Lions Park Playscape in Greensboro, Alabama, is an architectural feat to behold. It’s constructed almost entirely out of 55-gallon galvanized drums (3000 to be exact) that were originally used to hold mint oil. The maze-like structure created is great for kids to run through, but there is also an airy canopy, which provides cover from the sun. There are traditional playground fittings in the playscape, like swings, steps to climb, and colorful poles to wander around, and you can teach kids important lessons about reuse and design while traversing within Lions Park’s shiny, steel walls.

Silver Towers Playground // New York, New York

Most unique playgrounds in the U.S.: Silver Towers Playground in NY.
This bronze figure's legs double as slides. / Daniel Lobo, Flickr // CC0 by 1.0

Artist Tom Otterness has designed a number of pieces of public art in New York, from the “Life Underground” figures in the 14th Street/8th Avenue Subway Station in Manhattan to the Big Girl Playground in Yonkers. 

His Silver Towers Playground, which sits on 42nd Street in Hell’s Kitchen, features a 30-foot-tall cartoonish bronze figure that kids can climb all over. With legs that double as slides, a lookout tower on his head, and outstretched hands that are a perfect place to kick back, the Silver Towers Playground is a true example of fun meeting function.

Downtown Container Park // Las Vegas, Nevada

Most unique playgrounds in the U.S.: Downtown Container Park Las Vegas is pictured.
The Mantis near the front of the park's entrance is 40 feet tall and 30 feet wide, and as part of a show, can release fire flames. / David Butow/GettyImages

Perched in the middle of an open-air shopping center on Fremont Street in Las Vegas, the playground structure at the Downtown Container Park is another smart example of both reuse and functional design. 

With a three-story treehouse, a 33-foot slide, multiple bridges, and interactive surprises galore, this playground weaves around and through a 40-foot shipping container standing on its end. Local businesses surround the playground, which is accessible to both kids and adults—meaning parents won’t have to shrug off invites to accompany their little ones down the slide. They’ll want to go, too, as digital sensors set in the slide activate trippy visual displays as you zip by, as well as blasts of air and sound. 

Maggie Daley Park // Chicago, Illinois

Maggie Daley Park’s Play Garden is a relatively recent addition to downtown Chicago. It uses natural landscaping and spatial design to create a number of different playground areas for local littles. 

There’s The Sea, an 8500-square-foot play loop that boasts a large metal play ship with ladders, nets, and a captain’s wheel, as well as both a whale and a lighthouse tower. The Watering Hole, which is meant for younger kids under 5, is a play hub that’s animal-themed. There are three small structures to sit on or climb, all of which have small water features—something you’ll undoubtedly welcome in the hot summer sun. The Harbor, another attraction at the park, has a raised boardwalk, covered central marina, and three full-sized play boats, while the Enchanted Forest emphasizes creative outdoor play and sensory exploration with its upside-down tree archways, mirrored kaleidoscope maze, and massive Turning Stone.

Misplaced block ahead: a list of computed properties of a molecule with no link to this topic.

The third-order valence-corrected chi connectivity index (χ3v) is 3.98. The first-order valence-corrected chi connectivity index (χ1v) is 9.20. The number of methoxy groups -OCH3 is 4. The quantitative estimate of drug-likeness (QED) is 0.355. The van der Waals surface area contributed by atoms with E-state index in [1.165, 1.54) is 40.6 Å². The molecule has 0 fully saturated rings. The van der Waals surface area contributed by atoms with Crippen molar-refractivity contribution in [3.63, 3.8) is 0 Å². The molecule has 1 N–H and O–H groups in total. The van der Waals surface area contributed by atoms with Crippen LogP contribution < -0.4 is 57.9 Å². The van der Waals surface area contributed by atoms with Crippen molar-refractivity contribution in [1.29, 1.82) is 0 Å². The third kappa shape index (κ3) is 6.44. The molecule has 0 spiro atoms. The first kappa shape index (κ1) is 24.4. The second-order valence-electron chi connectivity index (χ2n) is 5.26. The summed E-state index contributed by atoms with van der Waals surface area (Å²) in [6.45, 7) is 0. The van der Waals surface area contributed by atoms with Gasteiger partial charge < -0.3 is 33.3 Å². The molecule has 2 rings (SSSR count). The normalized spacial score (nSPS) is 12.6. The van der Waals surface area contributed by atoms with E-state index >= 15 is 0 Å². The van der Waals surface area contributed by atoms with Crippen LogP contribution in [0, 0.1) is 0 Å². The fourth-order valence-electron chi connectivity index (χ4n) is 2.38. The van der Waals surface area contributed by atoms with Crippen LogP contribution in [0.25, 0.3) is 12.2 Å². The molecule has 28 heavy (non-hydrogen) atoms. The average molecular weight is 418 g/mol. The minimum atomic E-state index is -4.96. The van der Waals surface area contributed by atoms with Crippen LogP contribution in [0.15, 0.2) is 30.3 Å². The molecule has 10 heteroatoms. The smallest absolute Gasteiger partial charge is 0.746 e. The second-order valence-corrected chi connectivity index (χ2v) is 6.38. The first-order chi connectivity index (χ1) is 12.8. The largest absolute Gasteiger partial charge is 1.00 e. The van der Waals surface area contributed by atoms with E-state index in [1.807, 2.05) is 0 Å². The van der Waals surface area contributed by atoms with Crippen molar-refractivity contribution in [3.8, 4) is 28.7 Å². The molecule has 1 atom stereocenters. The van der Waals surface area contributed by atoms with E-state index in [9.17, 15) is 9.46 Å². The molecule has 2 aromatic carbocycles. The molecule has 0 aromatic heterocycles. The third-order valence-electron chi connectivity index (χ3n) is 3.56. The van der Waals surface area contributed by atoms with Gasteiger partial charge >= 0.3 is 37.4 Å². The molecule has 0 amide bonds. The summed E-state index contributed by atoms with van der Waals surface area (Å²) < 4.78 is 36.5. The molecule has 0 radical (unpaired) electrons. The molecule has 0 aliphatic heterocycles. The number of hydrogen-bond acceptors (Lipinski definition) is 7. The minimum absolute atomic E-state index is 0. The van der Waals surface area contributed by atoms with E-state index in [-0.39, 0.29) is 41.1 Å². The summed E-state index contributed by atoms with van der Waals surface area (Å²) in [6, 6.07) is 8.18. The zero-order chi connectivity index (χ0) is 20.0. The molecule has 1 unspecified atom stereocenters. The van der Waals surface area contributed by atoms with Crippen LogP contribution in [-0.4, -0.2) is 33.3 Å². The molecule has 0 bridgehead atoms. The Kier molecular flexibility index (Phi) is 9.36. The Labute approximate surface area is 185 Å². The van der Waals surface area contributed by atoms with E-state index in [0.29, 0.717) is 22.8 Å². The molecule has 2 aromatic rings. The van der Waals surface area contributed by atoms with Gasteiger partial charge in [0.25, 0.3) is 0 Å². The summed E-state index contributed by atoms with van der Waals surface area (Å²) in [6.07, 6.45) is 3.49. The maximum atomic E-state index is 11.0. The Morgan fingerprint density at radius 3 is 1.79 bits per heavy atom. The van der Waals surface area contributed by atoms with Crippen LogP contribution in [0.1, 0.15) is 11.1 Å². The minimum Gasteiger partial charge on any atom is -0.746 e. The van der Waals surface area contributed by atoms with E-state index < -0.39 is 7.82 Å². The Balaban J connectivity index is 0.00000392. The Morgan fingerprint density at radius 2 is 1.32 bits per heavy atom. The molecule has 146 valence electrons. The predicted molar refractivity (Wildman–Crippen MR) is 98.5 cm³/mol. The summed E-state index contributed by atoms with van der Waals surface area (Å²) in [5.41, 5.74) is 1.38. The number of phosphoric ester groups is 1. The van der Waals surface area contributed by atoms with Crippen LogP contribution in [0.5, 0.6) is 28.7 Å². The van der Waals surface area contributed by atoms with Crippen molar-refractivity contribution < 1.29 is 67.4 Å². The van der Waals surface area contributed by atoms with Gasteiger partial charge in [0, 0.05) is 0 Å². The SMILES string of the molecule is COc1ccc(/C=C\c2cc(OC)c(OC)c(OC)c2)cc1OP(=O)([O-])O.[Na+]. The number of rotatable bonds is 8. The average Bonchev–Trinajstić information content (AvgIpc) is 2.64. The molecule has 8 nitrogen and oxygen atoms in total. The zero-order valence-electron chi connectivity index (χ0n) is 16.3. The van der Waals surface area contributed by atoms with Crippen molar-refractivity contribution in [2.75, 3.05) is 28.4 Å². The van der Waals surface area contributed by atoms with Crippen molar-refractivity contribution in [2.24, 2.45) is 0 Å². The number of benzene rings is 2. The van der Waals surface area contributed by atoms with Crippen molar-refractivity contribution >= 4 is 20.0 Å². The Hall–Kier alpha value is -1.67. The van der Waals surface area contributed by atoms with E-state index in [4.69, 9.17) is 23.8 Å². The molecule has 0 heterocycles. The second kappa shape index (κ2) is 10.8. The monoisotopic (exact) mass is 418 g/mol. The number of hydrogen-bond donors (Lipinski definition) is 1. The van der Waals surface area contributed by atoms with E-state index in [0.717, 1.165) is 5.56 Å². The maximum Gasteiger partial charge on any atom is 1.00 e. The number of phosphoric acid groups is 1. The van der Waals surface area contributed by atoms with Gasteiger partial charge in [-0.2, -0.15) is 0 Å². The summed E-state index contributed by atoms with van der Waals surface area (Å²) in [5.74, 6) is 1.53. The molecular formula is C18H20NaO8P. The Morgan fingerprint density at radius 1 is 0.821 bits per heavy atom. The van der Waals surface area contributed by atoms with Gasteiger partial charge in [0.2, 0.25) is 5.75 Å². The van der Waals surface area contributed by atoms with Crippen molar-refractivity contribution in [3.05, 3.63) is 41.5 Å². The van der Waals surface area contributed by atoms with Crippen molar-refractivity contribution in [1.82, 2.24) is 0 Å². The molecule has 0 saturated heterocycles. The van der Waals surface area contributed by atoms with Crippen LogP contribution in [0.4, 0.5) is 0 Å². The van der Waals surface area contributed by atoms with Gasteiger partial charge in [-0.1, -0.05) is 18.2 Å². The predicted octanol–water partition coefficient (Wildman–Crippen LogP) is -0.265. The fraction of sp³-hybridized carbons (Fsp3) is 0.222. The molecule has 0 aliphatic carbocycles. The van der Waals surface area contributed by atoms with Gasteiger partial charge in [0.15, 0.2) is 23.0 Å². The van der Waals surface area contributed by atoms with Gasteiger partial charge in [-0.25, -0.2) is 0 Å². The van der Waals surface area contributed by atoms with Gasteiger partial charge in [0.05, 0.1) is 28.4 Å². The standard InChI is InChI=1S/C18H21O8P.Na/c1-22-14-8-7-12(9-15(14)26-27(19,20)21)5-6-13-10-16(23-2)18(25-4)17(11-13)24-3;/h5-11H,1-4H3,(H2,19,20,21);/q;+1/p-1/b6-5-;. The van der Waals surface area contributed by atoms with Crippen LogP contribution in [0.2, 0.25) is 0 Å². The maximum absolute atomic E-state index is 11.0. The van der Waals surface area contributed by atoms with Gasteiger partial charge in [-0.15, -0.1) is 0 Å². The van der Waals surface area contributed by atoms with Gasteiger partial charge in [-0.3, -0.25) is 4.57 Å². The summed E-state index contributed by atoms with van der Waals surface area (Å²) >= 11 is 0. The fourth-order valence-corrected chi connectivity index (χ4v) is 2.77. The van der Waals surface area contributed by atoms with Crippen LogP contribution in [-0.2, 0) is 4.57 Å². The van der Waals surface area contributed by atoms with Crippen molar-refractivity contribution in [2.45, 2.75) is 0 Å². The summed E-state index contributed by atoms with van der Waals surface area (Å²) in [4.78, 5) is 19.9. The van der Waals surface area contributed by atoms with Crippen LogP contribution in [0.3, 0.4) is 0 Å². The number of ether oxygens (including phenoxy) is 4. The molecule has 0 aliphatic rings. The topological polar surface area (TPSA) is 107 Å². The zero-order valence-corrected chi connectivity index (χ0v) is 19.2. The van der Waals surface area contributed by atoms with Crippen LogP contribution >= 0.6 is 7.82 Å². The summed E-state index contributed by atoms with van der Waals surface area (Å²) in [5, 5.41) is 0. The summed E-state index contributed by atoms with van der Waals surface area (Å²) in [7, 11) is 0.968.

If that’s not enough, there’s also the 12,000-square-foot Slide Crater, with its kid-friendly suspension bridge and ring of slides, and even bigger Wave Lawn, which has rolling cushioned hills that kids can climb, roll down, or perch on for a snack. And if, after all that playground, you still have even a little bit of energy, fret not: There’s also a Chicago-themed miniature golf course in Daley Park, complete with baseball, Willis Tower, and Chicago Theatre-themed holes.

Chapman Adventure Playground // Tulsa, Oklahoma

Chapman Adventure Playground is a five-acre, kid-centric wonderland perched in a corner of Tulsa, Oklahoma’s Gathering Place riverfront park. With seven big, iconic towers, a safe spot for crawlers called Volcanoville, and a Fairyland Forest full of little cottages and castles for kids to explore, there’s something for everyone. 

In Land Of The River Giants, Monstrum built two massive blue herons that double as slides, as well as a climbing-friendly paddlefish and a forest of wooden reeds to traverse. There are swings, suspension bridges, sand pits, and zip lines, and slides that go underground. Beyond that, there’s also a splash pad called Mist Mountain, which has water cannons, mist areas, and even a water maze. In other words, it’s basically a mini-amusement park, but it’s open to the public and very, very free.

Little Debbie Park // Collegedale, Tennessee

While Little Debbie Park might not have all the bells and whistles of, say, a Maggie Daley Park, it does have something especially sweet going for it. With play structures modeled after Nutty Buddies, Cosmic Brownies, and Oatmeal Creme Pies, the Chattanooga-area park sits on land donated by the McKee Foods, the company that makes Little Debbie products, among other delicious treats.

There’s a major Little Debbie factory in the area, too, making this playground both a point of civic pride for the city and the company’s employees; it’s also a particularly unique spot you won’t find anywhere else. If you’re interested in learning more about the company’s history and finding out a bit more about the real Little Debbie, there are also a number of information stations spread around the park so you can check them out while walking around.